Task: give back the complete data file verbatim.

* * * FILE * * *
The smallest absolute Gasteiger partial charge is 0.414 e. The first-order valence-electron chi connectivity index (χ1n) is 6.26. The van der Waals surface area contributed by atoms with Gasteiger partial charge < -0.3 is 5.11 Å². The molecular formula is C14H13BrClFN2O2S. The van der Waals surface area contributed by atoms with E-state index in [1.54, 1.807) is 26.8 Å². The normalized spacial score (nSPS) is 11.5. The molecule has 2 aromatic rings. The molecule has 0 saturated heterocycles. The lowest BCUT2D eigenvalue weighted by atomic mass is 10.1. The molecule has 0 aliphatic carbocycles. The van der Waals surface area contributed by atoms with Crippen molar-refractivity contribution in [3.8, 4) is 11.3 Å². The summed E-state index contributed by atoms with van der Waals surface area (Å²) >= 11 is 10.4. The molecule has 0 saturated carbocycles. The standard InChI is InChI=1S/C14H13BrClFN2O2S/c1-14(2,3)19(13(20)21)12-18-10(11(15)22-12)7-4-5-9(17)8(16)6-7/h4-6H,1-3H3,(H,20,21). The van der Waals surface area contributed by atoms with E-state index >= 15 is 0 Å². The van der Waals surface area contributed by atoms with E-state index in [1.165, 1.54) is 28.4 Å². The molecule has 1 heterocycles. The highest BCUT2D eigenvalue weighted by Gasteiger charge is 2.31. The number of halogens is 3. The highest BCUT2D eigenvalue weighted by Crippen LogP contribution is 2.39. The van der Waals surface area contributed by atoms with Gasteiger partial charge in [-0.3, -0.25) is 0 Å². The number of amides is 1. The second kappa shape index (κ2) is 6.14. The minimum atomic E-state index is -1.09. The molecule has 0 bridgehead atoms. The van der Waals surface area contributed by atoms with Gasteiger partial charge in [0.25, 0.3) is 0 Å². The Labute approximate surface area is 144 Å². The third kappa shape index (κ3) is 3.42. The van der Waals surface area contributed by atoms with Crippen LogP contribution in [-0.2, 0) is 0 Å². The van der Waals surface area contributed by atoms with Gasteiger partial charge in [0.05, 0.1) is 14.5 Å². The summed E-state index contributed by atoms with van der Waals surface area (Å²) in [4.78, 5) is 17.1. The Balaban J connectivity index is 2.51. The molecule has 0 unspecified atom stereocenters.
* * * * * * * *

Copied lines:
The smallest absolute Gasteiger partial charge is 0.414 e. The first-order valence-electron chi connectivity index (χ1n) is 6.26. The van der Waals surface area contributed by atoms with Gasteiger partial charge < -0.3 is 5.11 Å². The molecular formula is C14H13BrClFN2O2S. The van der Waals surface area contributed by atoms with E-state index in [1.54, 1.807) is 26.8 Å². The normalized spacial score (nSPS) is 11.5. The molecule has 2 aromatic rings. The molecule has 0 saturated heterocycles. The lowest BCUT2D eigenvalue weighted by atomic mass is 10.1. The molecule has 0 aliphatic carbocycles. The van der Waals surface area contributed by atoms with Crippen molar-refractivity contribution in [3.8, 4) is 11.3 Å². The summed E-state index contributed by atoms with van der Waals surface area (Å²) >= 11 is 10.4. The molecule has 0 saturated carbocycles. The standard InChI is InChI=1S/C14H13BrClFN2O2S/c1-14(2,3)19(13(20)21)12-18-10(11(15)22-12)7-4-5-9(17)8(16)6-7/h4-6H,1-3H3,(H,20,21). The van der Waals surface area contributed by atoms with E-state index >= 15 is 0 Å². The van der Waals surface area contributed by atoms with E-state index in [1.165, 1.54) is 28.4 Å². The molecule has 1 heterocycles. The highest BCUT2D eigenvalue weighted by Gasteiger charge is 2.31. The number of halogens is 3. The highest BCUT2D eigenvalue weighted by Crippen LogP contribution is 2.39. The van der Waals surface area contributed by atoms with Gasteiger partial charge in [-0.3, -0.25) is 0 Å². The number of amides is 1. The second kappa shape index (κ2) is 6.14. The minimum atomic E-state index is -1.09. The molecule has 0 bridgehead atoms. The van der Waals surface area contributed by atoms with Gasteiger partial charge in [0.25, 0.3) is 0 Å². The Labute approximate surface area is 144 Å². The third kappa shape index (κ3) is 3.42. The van der Waals surface area contributed by atoms with Crippen LogP contribution in [-0.2, 0) is 0 Å². The van der Waals surface area contributed by atoms with Gasteiger partial charge in [0.05, 0.1) is 14.5 Å². The summed E-state index contributed by atoms with van der Waals surface area (Å²) in [4.78, 5) is 17.1. The Balaban J connectivity index is 2.51. The molecule has 0 unspecified atom stereocenters.